cybersecurity; risk management; incident handling; traceback; countering
spam; identity management; security for NGN, IPTV, home networks, mobiles
The work on traceback has garnered much publicity as you may have seen.
Traceback enables the determination of the origin of electronic
communications that will mitigate denial of service (DoS) attacks and short
message service (SMS) spam.
Work on traceback will also better enable settlements for carrying traffic
over IP networks, and provide consumer protection from cyber crimes such as
stalking and child pornography.
One particularly urgent area of work is in combatting identity theft, which
was identified in an ITU survey as the biggest fear preventing users from
placing more trust in online networks.
The survey by Symantec that I referred to reports that login details for
online accounts are the second most commonly offered commodity by cyber
An ITU-T Focus Group on this topic completed its work in September 2007.
Its work is now being processed by Mr Kremer’s Study Group 17.
The adoption of multiple – proprietary – approaches is, experts agree, an
inherently more vulnerable approach.
ITU-T is in a unique position given its international scope and the fact
that it brings together the private sector and governments to coordinate
work on standards and influence the harmonization of security practices
The ITU’s Development sector also does some significant work in the field.
ITU-D provides expertise through its work programme with initiatives and
projects designed to respond to the needs of the Member States for assuring
This work programme includes the organization of regional forums and
workshops, with recent events held in Bulgaria, Zambia, Australia, Qatar,
Cape Verde, Argentina, and Vietnam, to name a few, to build the necessary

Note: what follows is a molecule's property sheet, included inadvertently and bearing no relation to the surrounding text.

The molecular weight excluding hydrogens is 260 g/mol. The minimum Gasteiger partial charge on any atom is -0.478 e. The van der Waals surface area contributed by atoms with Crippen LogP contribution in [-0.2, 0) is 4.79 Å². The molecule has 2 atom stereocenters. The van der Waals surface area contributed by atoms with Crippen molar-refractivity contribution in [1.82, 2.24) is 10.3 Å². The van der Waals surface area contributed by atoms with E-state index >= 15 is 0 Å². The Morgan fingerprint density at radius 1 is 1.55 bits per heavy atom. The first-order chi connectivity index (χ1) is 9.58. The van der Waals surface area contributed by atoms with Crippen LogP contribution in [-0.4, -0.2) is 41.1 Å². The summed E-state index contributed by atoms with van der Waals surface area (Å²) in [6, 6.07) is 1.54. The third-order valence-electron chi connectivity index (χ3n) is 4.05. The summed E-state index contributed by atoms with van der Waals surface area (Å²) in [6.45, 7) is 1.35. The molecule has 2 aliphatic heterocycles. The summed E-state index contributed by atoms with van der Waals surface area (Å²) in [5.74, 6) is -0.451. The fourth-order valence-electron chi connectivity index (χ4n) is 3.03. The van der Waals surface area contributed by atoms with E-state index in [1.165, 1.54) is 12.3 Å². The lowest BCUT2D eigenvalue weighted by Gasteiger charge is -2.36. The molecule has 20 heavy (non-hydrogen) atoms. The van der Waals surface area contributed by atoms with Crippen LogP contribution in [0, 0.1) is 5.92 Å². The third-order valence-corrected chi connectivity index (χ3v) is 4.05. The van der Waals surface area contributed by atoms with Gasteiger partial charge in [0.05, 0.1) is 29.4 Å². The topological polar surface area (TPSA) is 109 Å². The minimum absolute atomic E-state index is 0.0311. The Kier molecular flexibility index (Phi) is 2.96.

capacity for countries to tackle cyber-threats effectively. As with all ITU
workshops these are open to anyone to attend free of charge.
ITU-D is also responsible for the production of various guides and manuals,
such as the national cybersecurity self-assessment tool, the botnet
mitigation toolkit, a study on the economic aspects of network security,
cybersecurity best practice documents, road maps and action plans.
ITU-D is also very active in the development watch, warning and incident
response capabilities, and concrete activities related to enhancing Child
Online Protection, to face the emerging risks to cyberspace.
In terms of the work of ITU’s Radiocommunication sector – ITU-R I can report
that many of ITU's Radio Recommendations on generic requirements and the
protection of radiocommunications against interference are relevant to
ITU-R has also published Recommendations on security principles for next
Ladies and Gentlemen, in the real – non-virtual – world, risk management is
well understood and so the infrastructure has been developed to protect
against theft, fraud and other kinds of attack.
The virtual world should be no different. ITU’s work can provide the
backbone for this risk-management infrastructure.
As we will explain during this Forum ITU can give businesses and countries
the systematic approach to information security that they need to keep
network assets safe. I hope you find it interesting and look forward to your
contribution to our work.